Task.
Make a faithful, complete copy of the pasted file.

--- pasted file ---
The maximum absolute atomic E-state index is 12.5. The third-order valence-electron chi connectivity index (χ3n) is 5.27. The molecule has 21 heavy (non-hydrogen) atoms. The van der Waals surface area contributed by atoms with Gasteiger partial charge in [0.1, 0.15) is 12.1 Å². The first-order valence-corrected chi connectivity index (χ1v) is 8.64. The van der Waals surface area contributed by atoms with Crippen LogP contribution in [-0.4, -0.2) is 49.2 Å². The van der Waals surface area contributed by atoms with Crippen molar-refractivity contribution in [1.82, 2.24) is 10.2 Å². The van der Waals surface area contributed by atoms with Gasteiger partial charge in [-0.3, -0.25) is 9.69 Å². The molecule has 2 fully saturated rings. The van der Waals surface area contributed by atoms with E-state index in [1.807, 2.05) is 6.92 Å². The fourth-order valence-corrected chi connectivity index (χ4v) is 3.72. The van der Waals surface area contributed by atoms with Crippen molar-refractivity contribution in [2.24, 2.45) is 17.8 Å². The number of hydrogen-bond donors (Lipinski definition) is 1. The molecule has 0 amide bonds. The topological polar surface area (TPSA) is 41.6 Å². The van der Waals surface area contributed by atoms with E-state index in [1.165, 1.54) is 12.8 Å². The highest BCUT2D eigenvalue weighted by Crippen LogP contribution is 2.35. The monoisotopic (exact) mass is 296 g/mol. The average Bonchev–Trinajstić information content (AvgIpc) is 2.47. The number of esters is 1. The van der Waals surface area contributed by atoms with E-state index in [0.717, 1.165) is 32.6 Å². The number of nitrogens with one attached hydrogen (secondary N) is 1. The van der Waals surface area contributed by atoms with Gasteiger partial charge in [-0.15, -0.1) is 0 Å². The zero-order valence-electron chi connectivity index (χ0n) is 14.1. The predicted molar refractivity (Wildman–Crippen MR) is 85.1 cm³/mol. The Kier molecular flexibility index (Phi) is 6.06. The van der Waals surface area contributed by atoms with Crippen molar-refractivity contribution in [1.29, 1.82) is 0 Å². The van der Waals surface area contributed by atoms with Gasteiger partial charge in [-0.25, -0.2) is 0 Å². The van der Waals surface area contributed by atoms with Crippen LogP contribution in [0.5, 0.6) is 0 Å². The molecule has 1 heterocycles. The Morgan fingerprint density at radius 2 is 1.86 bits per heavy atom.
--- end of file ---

The maximum absolute atomic E-state index is 12.5. The third-order valence-electron chi connectivity index (χ3n) is 5.27. The molecule has 21 heavy (non-hydrogen) atoms. The van der Waals surface area contributed by atoms with Gasteiger partial charge in [0.1, 0.15) is 12.1 Å². The first-order valence-corrected chi connectivity index (χ1v) is 8.64. The van der Waals surface area contributed by atoms with Crippen LogP contribution in [-0.4, -0.2) is 49.2 Å². The van der Waals surface area contributed by atoms with Crippen molar-refractivity contribution in [1.82, 2.24) is 10.2 Å². The van der Waals surface area contributed by atoms with Gasteiger partial charge in [-0.3, -0.25) is 9.69 Å². The molecule has 2 fully saturated rings. The van der Waals surface area contributed by atoms with E-state index in [1.807, 2.05) is 6.92 Å². The fourth-order valence-corrected chi connectivity index (χ4v) is 3.72. The van der Waals surface area contributed by atoms with Crippen molar-refractivity contribution in [2.24, 2.45) is 17.8 Å². The number of hydrogen-bond donors (Lipinski definition) is 1. The molecule has 0 amide bonds. The topological polar surface area (TPSA) is 41.6 Å². The van der Waals surface area contributed by atoms with E-state index in [1.165, 1.54) is 12.8 Å². The highest BCUT2D eigenvalue weighted by Crippen LogP contribution is 2.35. The monoisotopic (exact) mass is 296 g/mol. The average Bonchev–Trinajstić information content (AvgIpc) is 2.47. The number of esters is 1. The van der Waals surface area contributed by atoms with E-state index in [0.717, 1.165) is 32.6 Å². The number of nitrogens with one attached hydrogen (secondary N) is 1. The van der Waals surface area contributed by atoms with Gasteiger partial charge in [-0.15, -0.1) is 0 Å². The zero-order valence-electron chi connectivity index (χ0n) is 14.1. The predicted molar refractivity (Wildman–Crippen MR) is 85.1 cm³/mol. The Kier molecular flexibility index (Phi) is 6.06. The van der Waals surface area contributed by atoms with Crippen molar-refractivity contribution in [1.29, 1.82) is 0 Å². The van der Waals surface area contributed by atoms with Gasteiger partial charge in [-0.25, -0.2) is 0 Å². The van der Waals surface area contributed by atoms with Crippen LogP contribution in [0.5, 0.6) is 0 Å². The molecule has 1 heterocycles. The Morgan fingerprint density at radius 2 is 1.86 bits per heavy atom.